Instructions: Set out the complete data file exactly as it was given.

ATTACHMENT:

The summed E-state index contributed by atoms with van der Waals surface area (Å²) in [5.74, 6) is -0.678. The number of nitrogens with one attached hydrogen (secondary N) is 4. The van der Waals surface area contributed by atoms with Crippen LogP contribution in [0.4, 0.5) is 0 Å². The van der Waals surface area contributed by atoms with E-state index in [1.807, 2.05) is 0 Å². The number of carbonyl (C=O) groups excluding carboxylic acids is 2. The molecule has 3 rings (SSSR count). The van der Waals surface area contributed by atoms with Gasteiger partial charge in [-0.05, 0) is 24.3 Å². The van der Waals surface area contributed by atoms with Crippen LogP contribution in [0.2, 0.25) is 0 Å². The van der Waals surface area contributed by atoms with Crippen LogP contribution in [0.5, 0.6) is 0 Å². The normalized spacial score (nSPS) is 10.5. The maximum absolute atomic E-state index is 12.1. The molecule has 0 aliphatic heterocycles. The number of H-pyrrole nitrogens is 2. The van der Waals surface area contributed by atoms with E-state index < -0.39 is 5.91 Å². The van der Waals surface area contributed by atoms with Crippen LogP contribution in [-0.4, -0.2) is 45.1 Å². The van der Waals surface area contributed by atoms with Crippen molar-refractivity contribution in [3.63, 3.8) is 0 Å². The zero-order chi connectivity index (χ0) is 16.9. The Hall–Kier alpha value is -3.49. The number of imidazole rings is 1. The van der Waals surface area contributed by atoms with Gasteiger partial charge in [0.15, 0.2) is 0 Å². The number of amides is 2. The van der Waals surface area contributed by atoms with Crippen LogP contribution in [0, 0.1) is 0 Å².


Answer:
The summed E-state index contributed by atoms with van der Waals surface area (Å²) in [5.74, 6) is -0.678. The number of nitrogens with one attached hydrogen (secondary N) is 4. The van der Waals surface area contributed by atoms with Crippen LogP contribution in [0.4, 0.5) is 0 Å². The van der Waals surface area contributed by atoms with E-state index in [1.807, 2.05) is 0 Å². The number of carbonyl (C=O) groups excluding carboxylic acids is 2. The molecule has 3 rings (SSSR count). The van der Waals surface area contributed by atoms with Gasteiger partial charge in [-0.05, 0) is 24.3 Å². The van der Waals surface area contributed by atoms with Crippen LogP contribution in [0.2, 0.25) is 0 Å². The van der Waals surface area contributed by atoms with Crippen LogP contribution in [0.5, 0.6) is 0 Å². The normalized spacial score (nSPS) is 10.5. The maximum absolute atomic E-state index is 12.1. The molecule has 0 aliphatic heterocycles. The number of H-pyrrole nitrogens is 2. The van der Waals surface area contributed by atoms with E-state index < -0.39 is 5.91 Å². The van der Waals surface area contributed by atoms with Crippen LogP contribution in [-0.4, -0.2) is 45.1 Å². The van der Waals surface area contributed by atoms with Crippen molar-refractivity contribution in [3.63, 3.8) is 0 Å². The zero-order chi connectivity index (χ0) is 16.9. The Hall–Kier alpha value is -3.49. The number of imidazole rings is 1. The van der Waals surface area contributed by atoms with Gasteiger partial charge in [0.15, 0.2) is 0 Å². The number of amides is 2. The van der Waals surface area contributed by atoms with Crippen LogP contribution in [0, 0.1) is 0 Å².